Q. I read that the Episcopal Church has been suspended from the Anglican Communion. What is the Anglican Communion? Why does this matter?
A. In 1534, King Henry VIII of England was declared, by the British Parliament, the “Supreme Head of the Church of England.” This declaration rejected the authority of the Catholic Church, and especially the leadership authority of the Bishop of Rome, the pope.
The schism began, as most people know, with a personal dispute regarding King Henry’s marriages, and festered into a theological rejection of Christ’s teachings regarding the unity of the Church and the ministry of St. Peter and his successors.
The Church of England, which resulted from the English schism, spawned other “national Churches” with their own self-declared leadership, all of which rejected the authority of the Catholic Church. Those bodies, which worship using similar liturgical styles and with similar structures and theological perspectives, form a loose group called the “Anglican Communion.”
The Anglican Communion is a kind of confederation, with a democratic leadership structure led by the Anglican Archbishop of Canterbury. Though all Anglican Communion “churches” reject fundamental teachings of the Gospel regarding the authority of the Magisterium, some have held close to Christian moral teachings, while others, especially the Episcopal Church in the United States, have rejected many facets of biblical morality in favor of relativistic ideas about sexuality, marriage, procreation, among other things.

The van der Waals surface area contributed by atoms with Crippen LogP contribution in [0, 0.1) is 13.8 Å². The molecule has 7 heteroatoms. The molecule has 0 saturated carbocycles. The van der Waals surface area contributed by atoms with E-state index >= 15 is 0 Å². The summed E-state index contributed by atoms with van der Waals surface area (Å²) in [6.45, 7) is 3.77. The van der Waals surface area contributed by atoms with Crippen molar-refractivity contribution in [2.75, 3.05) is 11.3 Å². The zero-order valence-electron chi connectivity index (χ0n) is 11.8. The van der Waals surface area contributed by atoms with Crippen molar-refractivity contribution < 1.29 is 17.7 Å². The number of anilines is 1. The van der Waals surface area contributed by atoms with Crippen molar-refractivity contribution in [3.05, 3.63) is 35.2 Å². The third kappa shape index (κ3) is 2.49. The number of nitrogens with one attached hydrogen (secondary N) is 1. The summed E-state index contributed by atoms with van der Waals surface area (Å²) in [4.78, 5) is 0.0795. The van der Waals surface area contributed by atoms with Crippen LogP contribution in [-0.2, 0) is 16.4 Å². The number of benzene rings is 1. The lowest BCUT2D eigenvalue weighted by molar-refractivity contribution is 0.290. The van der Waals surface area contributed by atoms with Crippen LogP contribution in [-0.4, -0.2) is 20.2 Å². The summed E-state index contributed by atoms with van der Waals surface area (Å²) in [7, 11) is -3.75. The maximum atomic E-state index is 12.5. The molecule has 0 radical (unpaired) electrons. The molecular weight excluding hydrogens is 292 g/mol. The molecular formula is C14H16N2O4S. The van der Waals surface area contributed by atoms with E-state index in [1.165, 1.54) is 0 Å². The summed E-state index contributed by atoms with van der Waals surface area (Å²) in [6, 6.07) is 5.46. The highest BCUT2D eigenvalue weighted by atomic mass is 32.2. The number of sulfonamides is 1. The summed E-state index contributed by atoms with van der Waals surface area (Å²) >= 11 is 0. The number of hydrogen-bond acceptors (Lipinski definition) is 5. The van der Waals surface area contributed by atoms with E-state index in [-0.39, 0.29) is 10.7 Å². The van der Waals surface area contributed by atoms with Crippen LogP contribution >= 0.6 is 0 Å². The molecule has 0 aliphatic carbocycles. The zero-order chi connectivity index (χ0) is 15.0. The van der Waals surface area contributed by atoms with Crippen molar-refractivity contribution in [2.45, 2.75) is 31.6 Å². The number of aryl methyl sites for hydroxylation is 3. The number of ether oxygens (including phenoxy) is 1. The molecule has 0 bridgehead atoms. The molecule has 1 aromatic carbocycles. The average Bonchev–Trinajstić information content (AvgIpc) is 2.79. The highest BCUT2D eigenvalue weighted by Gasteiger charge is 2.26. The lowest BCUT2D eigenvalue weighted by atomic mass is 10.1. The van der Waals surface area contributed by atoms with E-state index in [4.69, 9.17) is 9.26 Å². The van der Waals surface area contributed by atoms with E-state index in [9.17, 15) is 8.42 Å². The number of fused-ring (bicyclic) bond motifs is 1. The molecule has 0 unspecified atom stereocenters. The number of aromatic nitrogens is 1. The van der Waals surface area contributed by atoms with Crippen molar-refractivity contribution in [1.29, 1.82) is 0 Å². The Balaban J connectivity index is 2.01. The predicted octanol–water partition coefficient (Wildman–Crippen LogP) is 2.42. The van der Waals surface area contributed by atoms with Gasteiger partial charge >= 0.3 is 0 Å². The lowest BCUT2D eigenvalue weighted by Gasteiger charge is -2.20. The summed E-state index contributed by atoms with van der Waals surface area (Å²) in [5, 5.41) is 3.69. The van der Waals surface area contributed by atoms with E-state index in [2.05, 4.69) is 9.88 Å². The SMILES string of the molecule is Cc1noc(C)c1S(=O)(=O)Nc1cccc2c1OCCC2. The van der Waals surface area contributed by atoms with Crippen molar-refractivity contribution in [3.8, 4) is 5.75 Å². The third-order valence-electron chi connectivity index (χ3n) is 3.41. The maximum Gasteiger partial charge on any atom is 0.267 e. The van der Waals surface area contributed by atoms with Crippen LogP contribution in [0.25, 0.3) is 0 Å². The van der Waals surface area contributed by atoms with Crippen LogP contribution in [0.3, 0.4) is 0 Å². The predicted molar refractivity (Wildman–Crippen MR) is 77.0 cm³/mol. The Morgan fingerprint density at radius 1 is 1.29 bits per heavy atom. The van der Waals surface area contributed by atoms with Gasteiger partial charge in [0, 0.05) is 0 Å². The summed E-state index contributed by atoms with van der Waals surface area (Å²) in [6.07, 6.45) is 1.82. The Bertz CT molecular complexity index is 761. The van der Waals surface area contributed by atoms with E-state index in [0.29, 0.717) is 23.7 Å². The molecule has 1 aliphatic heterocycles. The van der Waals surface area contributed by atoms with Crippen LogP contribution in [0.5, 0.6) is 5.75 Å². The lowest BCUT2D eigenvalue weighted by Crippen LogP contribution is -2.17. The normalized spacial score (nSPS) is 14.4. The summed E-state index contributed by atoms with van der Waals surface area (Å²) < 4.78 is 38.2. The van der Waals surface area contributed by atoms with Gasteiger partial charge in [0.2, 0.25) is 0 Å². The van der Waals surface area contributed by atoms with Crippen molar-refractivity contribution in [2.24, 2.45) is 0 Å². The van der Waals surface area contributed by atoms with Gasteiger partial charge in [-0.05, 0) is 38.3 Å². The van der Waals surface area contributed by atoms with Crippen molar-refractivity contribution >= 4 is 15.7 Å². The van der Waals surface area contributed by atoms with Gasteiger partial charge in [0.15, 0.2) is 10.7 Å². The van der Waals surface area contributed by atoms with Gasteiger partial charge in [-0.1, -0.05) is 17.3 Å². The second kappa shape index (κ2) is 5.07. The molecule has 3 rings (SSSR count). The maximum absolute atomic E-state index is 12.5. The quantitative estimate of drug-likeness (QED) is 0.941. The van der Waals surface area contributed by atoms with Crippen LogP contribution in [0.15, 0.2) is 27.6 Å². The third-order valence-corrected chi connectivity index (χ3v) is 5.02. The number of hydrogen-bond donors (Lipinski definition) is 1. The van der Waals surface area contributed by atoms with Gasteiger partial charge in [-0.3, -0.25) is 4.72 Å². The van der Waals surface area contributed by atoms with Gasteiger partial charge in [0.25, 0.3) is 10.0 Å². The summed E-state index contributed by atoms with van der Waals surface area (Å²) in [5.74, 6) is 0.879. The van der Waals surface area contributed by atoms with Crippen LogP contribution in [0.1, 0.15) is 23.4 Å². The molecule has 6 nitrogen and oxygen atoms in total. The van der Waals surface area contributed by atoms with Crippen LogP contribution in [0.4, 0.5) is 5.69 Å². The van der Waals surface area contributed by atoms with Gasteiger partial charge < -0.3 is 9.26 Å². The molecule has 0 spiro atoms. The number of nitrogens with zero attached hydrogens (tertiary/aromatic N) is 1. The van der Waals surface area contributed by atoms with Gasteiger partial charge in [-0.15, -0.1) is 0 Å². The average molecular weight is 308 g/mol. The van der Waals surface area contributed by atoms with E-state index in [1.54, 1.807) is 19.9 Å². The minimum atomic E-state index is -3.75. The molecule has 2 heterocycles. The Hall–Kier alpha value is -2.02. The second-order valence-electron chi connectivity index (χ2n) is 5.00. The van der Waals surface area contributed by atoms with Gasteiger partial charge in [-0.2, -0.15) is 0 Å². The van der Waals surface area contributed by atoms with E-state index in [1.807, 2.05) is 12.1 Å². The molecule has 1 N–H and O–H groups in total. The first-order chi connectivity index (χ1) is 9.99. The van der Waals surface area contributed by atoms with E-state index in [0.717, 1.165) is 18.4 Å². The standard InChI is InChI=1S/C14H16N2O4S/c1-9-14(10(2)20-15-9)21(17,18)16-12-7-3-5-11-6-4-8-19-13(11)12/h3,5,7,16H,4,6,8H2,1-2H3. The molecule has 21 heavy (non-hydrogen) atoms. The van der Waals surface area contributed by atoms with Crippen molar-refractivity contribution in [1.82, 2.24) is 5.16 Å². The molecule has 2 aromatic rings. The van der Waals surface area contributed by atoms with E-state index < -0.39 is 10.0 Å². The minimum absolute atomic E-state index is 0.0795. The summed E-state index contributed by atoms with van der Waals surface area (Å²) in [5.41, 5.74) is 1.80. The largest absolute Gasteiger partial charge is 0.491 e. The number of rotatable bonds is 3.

The Episcopal Church in the United States has recently permitted and affirmed so-called “same-sex marriage,” despite the obvious Scriptural teachings about marriage and sexuality. In response, the Anglican Communion has temporarily suspended the Episcopal Church from participation in the leadership structures of the Communion. This may lead to a return to biblical morality, or it may lead to further schism.
The division in the Anglican Communion reminds us that Christ wants all Christians to be in unity, and that he formed a Church, and a leadership structure guided and protected by the Holy Spirit, to preserve our unity. If we follow the Holy Spirit, manifested in the Magisterium of the Church, we can be sure of our fidelity to the Gospel, and our unity with Christ, the Head of the Church.
As we strive to live in the full communion of the Church, we should pray for Christians who have lost some part the Gospel’s message, and pray that, in the unity of the Holy Spirit, all Christians will be one.
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